Update: 6 February 2020
- During the transition period, the General Data Protection Regulation (GDPR) continues to apply to the UK and the ICO will continue to act as the lead supervisory authority.
- Without an adequacy decision, the UK becomes a third country. For international transfers of personal data, this means that organisations will need to include safeguards, such as Standard Contractual Clauses (SCC) or Binding Corporate Rules (BCR). Only in rare cases, organisations can rely on a derogation.
- Organisations may also need to update their privacy related documentation and designate another data protection authority for cross-border data processing activities after the end of the transition period.
- Organisations that process personal data in the UK should continue to follow the current ICO guidance.
Many organisations depend on the unrestricted flow of personal data for their day-to-day activities and have a significant interest in ensuring that such data flows can continue after Brexit. Currently, as the UK is still part of the EU/EEA, there are unrestricted personal data flows between the EU/EEA and the UK. Also, during the transition period (until 31 December 2020, but which could be extended), personal data can continue to flow freely.
Data protection actions
In view of Brexit, organisations should consider various actions from a data protection perspective, including:
- Privacy documentation: Organisations may need to update their privacy related documentation and agreements including references to the EU/EEA and the UK, references to relevant privacy legislation and associated terminology.
- International data transfers: Organisations should map any transfers of personal data between the EU/EEA and the UK (and vice versa).
- Data Breach Reporting: If a data breach occurs in both the EU/EEA and the UK, the data controller will need to report this cross-border data breach to both the relevant data protection authorities in the EU in the UK. This could lead to fines being imposed by both the EU data protection authorities and the ICO.
- One-stop-shop principle: Companies who appointed the ICO as the lead authority for cross-border data processing activities under the GDPR, need to designate another EU data protection authority.
The EU will mainly use the transition period to assess whether the UK’s data protection practices are essentially equivalent to those of the EU and endeavour to adopt an "adequacy decision" in order to seek to ensure the continued free flow of personal data also after the transition period. The UK has a head start given that it has implemented the GDPR, but the result of the adequacy assessment is not a foregone conclusion. The EU will need to look at all aspects of UK data privacy protection including the rules of law and the access public authorities, such as intelligence agencies, have to personal data. Meanwhile, the UK will incorporate the GDPR into UK law with references to EU bodies/legislation instead referring to the appropriate UK bodies and incorporated legislation.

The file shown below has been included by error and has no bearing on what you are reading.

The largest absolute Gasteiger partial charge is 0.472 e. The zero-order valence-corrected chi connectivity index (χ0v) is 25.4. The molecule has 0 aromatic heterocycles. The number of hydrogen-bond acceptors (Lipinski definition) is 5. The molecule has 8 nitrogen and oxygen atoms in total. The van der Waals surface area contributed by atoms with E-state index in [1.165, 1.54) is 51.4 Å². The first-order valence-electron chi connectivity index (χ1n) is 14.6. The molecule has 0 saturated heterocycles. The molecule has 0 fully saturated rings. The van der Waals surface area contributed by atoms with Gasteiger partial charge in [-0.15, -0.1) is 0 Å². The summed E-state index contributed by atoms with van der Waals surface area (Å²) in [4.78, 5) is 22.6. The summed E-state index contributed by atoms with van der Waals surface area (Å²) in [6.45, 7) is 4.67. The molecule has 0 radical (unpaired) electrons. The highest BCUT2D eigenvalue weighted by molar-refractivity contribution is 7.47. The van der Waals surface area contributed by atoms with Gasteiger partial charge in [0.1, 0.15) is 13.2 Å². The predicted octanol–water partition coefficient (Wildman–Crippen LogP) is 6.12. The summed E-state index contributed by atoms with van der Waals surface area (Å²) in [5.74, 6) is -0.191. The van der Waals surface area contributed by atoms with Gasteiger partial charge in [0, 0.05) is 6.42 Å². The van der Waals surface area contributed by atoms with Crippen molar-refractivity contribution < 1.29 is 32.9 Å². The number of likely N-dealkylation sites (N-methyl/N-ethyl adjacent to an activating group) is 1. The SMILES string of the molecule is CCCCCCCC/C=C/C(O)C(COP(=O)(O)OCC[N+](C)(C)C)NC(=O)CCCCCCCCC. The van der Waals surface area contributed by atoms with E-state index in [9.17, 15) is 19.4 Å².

If the adoption of an adequacy decision fails to succeed before the end of the transition period, the UK will qualify as a third country under the GDPR. As a result, organisations that want to (continue to) transfer personal data from the EEA to the UK will have to adopt additional safeguards for the transfer of personal data. The GDPR provides for two solutions for such a data transfer: the use of Standard Contractual Clauses (SCC) or Binding Corporate Rules (BCR). Only in limited cases, a derogation can be applied for.
BCR are data protection policies adhered to by organisations established in the EU for the transfer of personal data outside the EU within a group of undertakings. For personal data exchanges outside the organisation, the use of SCC is required. The SCCs are drafted and approved by the European Commission and can be added to data processing agreements. It is however important to know that currently the SCC are under review in a case pending at the Court of Justice of the European Union.
Although the adoption of an adequacy decision for the transfer of personal data between the UK and the EU is the most foreseen scenario, a Brexit without an adequacy decision cannot be ruled out. To ensure the continuous flow of personal data from the EEA to the UK, we recommend organisations to prepare a strategy for a Brexit scenario without the adoption of an adequacy decision within due time.
Please also see the articles on the impact of Brexit in other practice areas. For a more detailed analysis of the impact of Brexit on your business, please do not hesitate to contact any of our experts.